Ukrainian immigrants watch drama from afar
At the Kiev Market, between the rows of sesame calach and Ukrainian chocolates, talk this week has inevitably turned to the protests a world away.
Nick Grishko, the store’s 31-year-old owner, has marveled at the sheer number of people braving the December cold in Kiev’s Independence Square.
“All night,” Grishko said, smiling. “Tens of thousands of people. People are there for their freedom. They are moving toward democracy.”
For Grishko and others in Spokane’s Ukrainian population, their country remains a mystery to most Americans, a footnote in a nation of immigrants.
But now the world’s eyes are on this formerly communist country, and each day Grishko and others open newspapers to read stories from Kiev and watch headlines crawl across television screens.
On Wednesday, Grishko celebrated the news that Ukraine’s Parliament had passed a resolution of no confidence in Prime Minister Viktor Yanukovych, who claimed victory in last month’s election despite allegations of widespread voter fraud.
“Wow,” Grishko said after hearing the news. “I’m very happy. In a democracy, everything must be clear.”
After the collapse of the Soviet Union, thousands of people from Russia and Ukraine came to Spokane County. From 1990 to 2000, the population of former Soviet residents in the city of Spokane alone grew from 1,000 to nearly 5,000, according to census numbers.
Even though their children quickly merged into American culture, many remain close to their homeland.
“I’ve racked up quite a bill talking on the phone,” said Gregori Senchenko, a 30-year-old court interpreter.
Senchenko said his friends in Kiev have taken tents and sleeping bags to the streets to protest the election.
“They come home for a couple hours, and then they go back,” said Senchenko, who left Ukraine in 1989, before the collapse of the Soviet Union. “They are very determined. Anybody I call, they are on the streets.”
Almost immediately after the Nov. 21 elections, Grishko began to hear complaints from friends and family in Ukraine. One friend, a member of a committee assigned to oversee voting fraud, told him she was shocked to see her vote had been changed from opposition leader Viktor A. Yushchenko to Yanukovych.
Grishko said that a friend’s brother had been paid to ride a bus around the country, casting dozens of votes for Yanukovych.
On election day, Yelena Skripnik and her husband drove his parents in Smilia to a polling place. The radio buzzed with reports of fraud and violence, but Skripnik said they saw no problems. However, when the results were reported, she said she was shocked to see that Yanukovych had been declared the winner.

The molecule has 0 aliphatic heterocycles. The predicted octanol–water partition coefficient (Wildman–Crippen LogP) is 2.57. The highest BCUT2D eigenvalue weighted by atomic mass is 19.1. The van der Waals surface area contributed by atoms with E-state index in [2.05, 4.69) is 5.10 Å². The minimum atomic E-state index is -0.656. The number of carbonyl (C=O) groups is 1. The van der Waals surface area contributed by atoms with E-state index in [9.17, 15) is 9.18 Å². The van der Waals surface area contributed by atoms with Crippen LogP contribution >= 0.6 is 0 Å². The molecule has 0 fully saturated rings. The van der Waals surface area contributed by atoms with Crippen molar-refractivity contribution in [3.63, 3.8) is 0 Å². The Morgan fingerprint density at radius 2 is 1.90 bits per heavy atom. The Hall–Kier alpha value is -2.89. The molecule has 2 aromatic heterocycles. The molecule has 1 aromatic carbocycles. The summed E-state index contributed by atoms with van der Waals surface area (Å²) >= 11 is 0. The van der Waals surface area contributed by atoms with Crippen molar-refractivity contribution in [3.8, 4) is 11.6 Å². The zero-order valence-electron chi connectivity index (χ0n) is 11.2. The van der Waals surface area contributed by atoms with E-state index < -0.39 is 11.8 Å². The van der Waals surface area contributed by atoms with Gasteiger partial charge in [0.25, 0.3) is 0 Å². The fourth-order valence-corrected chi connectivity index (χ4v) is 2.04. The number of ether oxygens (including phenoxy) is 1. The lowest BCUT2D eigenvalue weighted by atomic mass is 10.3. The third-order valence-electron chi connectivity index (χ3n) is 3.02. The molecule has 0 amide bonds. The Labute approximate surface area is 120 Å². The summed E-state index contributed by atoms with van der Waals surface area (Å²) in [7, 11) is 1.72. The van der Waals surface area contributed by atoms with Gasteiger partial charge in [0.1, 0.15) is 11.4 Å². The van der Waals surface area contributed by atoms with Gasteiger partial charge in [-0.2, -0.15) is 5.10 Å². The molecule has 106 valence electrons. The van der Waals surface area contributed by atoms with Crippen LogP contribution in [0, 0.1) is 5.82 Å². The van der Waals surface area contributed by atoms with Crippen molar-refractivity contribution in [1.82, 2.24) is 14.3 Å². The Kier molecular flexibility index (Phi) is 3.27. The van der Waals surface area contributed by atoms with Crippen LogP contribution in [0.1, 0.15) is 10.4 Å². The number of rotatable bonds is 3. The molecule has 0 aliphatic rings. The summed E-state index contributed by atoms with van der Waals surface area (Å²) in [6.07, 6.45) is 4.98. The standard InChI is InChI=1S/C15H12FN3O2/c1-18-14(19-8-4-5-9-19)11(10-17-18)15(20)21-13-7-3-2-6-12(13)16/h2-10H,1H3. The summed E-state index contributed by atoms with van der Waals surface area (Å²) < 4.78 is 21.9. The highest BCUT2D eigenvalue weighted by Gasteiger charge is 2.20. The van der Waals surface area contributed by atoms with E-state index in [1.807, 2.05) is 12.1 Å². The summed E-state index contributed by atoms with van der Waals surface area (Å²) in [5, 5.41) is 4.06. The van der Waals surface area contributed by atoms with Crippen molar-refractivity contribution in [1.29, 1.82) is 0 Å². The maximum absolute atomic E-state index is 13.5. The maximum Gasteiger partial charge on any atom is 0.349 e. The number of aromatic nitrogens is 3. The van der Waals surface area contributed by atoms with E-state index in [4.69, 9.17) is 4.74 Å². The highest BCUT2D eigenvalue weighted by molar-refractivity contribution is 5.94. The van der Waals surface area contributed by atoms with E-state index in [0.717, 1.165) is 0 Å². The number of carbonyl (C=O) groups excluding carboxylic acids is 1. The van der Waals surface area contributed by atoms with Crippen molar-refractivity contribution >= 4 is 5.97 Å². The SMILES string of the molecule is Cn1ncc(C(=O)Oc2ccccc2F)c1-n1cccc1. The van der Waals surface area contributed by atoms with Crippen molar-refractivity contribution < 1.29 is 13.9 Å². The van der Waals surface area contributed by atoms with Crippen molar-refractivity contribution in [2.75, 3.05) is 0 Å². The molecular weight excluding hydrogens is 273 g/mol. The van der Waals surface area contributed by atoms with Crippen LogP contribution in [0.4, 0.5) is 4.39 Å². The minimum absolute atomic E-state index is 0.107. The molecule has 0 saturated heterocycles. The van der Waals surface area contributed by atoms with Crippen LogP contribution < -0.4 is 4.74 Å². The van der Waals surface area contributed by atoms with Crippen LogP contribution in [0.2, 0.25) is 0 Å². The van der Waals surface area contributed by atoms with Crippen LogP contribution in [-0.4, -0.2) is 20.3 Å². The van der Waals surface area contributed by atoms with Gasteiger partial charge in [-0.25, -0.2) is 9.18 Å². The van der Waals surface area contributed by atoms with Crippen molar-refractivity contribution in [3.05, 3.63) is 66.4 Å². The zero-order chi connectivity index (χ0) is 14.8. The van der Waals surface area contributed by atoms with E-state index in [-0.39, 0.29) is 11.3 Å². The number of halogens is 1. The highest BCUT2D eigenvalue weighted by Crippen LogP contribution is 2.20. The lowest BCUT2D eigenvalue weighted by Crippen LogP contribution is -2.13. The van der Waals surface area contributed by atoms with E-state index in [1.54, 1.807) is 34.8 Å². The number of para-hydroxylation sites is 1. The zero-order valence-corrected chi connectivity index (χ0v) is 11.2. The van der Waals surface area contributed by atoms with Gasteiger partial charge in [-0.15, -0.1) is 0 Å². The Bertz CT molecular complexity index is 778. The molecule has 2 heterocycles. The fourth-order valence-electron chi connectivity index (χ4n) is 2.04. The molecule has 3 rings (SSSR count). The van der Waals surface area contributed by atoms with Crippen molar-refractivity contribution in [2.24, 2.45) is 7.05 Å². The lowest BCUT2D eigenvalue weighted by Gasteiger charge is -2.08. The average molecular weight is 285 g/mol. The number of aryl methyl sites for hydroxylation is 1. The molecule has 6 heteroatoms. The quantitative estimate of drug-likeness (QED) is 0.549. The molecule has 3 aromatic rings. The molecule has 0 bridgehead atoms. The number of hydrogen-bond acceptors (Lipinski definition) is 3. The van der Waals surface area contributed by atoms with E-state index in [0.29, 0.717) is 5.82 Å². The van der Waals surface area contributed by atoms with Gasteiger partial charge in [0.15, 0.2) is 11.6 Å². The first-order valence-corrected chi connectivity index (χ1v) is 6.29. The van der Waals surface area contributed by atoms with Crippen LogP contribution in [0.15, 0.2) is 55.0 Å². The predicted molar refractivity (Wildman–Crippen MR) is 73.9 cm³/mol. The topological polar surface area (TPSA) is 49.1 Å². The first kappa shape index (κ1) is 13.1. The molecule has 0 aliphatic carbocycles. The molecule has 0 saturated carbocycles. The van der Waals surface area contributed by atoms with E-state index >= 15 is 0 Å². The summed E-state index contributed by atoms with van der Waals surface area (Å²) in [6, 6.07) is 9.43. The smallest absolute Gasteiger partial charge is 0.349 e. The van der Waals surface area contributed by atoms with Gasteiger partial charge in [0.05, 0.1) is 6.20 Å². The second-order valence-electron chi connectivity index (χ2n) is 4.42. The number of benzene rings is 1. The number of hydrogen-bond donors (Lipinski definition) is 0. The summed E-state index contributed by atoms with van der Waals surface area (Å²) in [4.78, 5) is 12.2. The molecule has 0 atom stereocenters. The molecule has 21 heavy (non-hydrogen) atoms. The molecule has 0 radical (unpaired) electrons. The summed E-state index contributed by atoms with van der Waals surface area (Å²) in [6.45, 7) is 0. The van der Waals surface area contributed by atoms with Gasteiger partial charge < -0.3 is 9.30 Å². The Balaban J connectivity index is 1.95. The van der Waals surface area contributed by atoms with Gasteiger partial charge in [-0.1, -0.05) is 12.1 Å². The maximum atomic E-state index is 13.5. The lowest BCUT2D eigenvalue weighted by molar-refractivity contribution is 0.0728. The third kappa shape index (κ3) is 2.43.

“Our people wanted Yushchenko,” said Skripnik, now back in Spokane. “They voted for Yushchenko. But Yanukovych wins. The people know what the truth is. They want the truth.”
Skripnik came to the United States 11 years ago, fearing that her children would face persecution for their Christian beliefs. She said an uncle had spent two years in prison for allowing children into his church.
She fears Yanukovych might resurrect religious persecution in the country.
“We were afraid for our children,” she said. Now, she must “wait and see. We worry. It’s our country too.”
On Wednesday morning, Pavel Kobzar, a 25-year-old truck driver, stopped by the Kiev Market for a bottle of a Russian nonalcoholic malt drink.
Kobzar worried that Yanukovych – who had won the support of Russia – would only serve as a yes man to the Moscow government. He said the crowds in the square showed that the Ukrainian people want to align themselves with Western governments.
“We have never seen anything close to this,” Kobzar said. “People did not stand outside in the cold for a week.”
Grishko concurred. Much has changed since he left Ukraine 12 years ago, when many stores were unable to stock food.
In July, Grishko returned with members of his church to visit an orphanage. He saw hundreds of homeless children without shelter, but in the orphanage he saw signs of hope.
He draws a connection between the children on the street and the current political turmoil. Those children will grow up under a government that either looks to Russia or to the West.
“Ukrainians stand at a crossroad,” he said. “Either they go toward democracy, or they go toward this communist-type system. This day is crucial.”